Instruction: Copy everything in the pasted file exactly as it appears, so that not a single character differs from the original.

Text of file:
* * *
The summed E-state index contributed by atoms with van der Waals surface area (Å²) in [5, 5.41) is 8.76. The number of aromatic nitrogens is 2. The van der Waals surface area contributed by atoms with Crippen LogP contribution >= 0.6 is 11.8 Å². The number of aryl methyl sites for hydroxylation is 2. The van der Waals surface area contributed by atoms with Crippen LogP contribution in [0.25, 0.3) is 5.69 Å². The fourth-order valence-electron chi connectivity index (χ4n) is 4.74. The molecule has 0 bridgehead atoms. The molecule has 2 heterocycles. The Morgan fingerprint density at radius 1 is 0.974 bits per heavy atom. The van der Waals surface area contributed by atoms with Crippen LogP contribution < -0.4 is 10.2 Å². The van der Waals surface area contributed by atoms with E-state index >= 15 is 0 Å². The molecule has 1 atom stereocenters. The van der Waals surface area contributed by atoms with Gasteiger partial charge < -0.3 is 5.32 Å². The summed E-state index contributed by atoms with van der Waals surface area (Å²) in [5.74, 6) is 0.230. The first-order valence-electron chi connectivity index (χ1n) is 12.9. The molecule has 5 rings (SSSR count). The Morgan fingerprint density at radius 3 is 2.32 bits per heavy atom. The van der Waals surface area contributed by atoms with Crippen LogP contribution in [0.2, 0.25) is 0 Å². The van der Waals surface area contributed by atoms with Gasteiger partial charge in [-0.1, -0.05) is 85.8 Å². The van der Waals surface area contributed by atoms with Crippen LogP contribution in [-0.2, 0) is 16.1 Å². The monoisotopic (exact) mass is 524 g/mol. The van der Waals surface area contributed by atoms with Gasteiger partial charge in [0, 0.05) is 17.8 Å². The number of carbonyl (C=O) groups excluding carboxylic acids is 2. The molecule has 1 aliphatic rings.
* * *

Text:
The summed E-state index contributed by atoms with van der Waals surface area (Å²) in [5, 5.41) is 8.76. The number of aromatic nitrogens is 2. The van der Waals surface area contributed by atoms with Crippen LogP contribution >= 0.6 is 11.8 Å². The number of aryl methyl sites for hydroxylation is 2. The van der Waals surface area contributed by atoms with Crippen LogP contribution in [0.25, 0.3) is 5.69 Å². The fourth-order valence-electron chi connectivity index (χ4n) is 4.74. The molecule has 0 bridgehead atoms. The molecule has 2 heterocycles. The Morgan fingerprint density at radius 1 is 0.974 bits per heavy atom. The van der Waals surface area contributed by atoms with Crippen LogP contribution < -0.4 is 10.2 Å². The van der Waals surface area contributed by atoms with E-state index >= 15 is 0 Å². The molecule has 1 atom stereocenters. The van der Waals surface area contributed by atoms with Gasteiger partial charge < -0.3 is 5.32 Å². The summed E-state index contributed by atoms with van der Waals surface area (Å²) in [5.74, 6) is 0.230. The first-order valence-electron chi connectivity index (χ1n) is 12.9. The molecule has 5 rings (SSSR count). The Morgan fingerprint density at radius 3 is 2.32 bits per heavy atom. The van der Waals surface area contributed by atoms with Crippen LogP contribution in [0.2, 0.25) is 0 Å². The van der Waals surface area contributed by atoms with Gasteiger partial charge in [-0.1, -0.05) is 85.8 Å². The van der Waals surface area contributed by atoms with Crippen LogP contribution in [-0.2, 0) is 16.1 Å². The monoisotopic (exact) mass is 524 g/mol. The van der Waals surface area contributed by atoms with Gasteiger partial charge in [0, 0.05) is 17.8 Å². The number of carbonyl (C=O) groups excluding carboxylic acids is 2. The molecule has 1 aliphatic rings.